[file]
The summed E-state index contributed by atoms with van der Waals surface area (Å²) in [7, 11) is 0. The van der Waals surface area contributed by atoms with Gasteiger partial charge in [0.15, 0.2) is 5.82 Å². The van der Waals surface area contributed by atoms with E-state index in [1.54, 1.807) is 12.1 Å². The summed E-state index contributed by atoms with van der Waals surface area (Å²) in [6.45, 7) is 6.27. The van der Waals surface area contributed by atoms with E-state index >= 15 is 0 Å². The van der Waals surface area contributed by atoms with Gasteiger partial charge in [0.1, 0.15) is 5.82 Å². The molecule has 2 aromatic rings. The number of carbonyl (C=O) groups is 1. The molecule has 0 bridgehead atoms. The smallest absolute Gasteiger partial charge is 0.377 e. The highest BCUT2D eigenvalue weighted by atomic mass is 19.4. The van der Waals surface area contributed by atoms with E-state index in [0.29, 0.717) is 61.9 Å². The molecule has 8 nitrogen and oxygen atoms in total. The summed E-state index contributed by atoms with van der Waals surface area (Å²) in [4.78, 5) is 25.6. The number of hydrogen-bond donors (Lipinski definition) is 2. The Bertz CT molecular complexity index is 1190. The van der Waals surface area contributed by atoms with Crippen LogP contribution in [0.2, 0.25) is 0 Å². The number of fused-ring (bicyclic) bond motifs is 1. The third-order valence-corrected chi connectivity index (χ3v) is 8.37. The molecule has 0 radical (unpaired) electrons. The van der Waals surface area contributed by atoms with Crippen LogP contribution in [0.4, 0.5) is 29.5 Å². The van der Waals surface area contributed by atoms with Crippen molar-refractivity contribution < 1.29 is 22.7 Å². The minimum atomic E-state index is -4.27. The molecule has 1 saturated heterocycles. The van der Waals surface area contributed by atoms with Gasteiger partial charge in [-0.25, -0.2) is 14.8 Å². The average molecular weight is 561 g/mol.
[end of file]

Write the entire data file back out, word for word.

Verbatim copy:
The summed E-state index contributed by atoms with van der Waals surface area (Å²) in [7, 11) is 0. The van der Waals surface area contributed by atoms with Gasteiger partial charge in [0.15, 0.2) is 5.82 Å². The van der Waals surface area contributed by atoms with E-state index in [1.54, 1.807) is 12.1 Å². The summed E-state index contributed by atoms with van der Waals surface area (Å²) in [6.45, 7) is 6.27. The van der Waals surface area contributed by atoms with E-state index >= 15 is 0 Å². The van der Waals surface area contributed by atoms with Gasteiger partial charge in [0.1, 0.15) is 5.82 Å². The molecule has 2 aromatic rings. The number of carbonyl (C=O) groups is 1. The molecule has 0 bridgehead atoms. The smallest absolute Gasteiger partial charge is 0.377 e. The highest BCUT2D eigenvalue weighted by atomic mass is 19.4. The van der Waals surface area contributed by atoms with E-state index in [0.29, 0.717) is 61.9 Å². The molecule has 8 nitrogen and oxygen atoms in total. The summed E-state index contributed by atoms with van der Waals surface area (Å²) in [4.78, 5) is 25.6. The number of hydrogen-bond donors (Lipinski definition) is 2. The Bertz CT molecular complexity index is 1190. The van der Waals surface area contributed by atoms with Crippen LogP contribution in [0.2, 0.25) is 0 Å². The number of fused-ring (bicyclic) bond motifs is 1. The third-order valence-corrected chi connectivity index (χ3v) is 8.37. The molecule has 0 radical (unpaired) electrons. The van der Waals surface area contributed by atoms with Crippen LogP contribution in [0.4, 0.5) is 29.5 Å². The van der Waals surface area contributed by atoms with Crippen molar-refractivity contribution < 1.29 is 22.7 Å². The minimum atomic E-state index is -4.27. The molecule has 1 saturated heterocycles. The van der Waals surface area contributed by atoms with Gasteiger partial charge in [-0.25, -0.2) is 14.8 Å². The average molecular weight is 561 g/mol.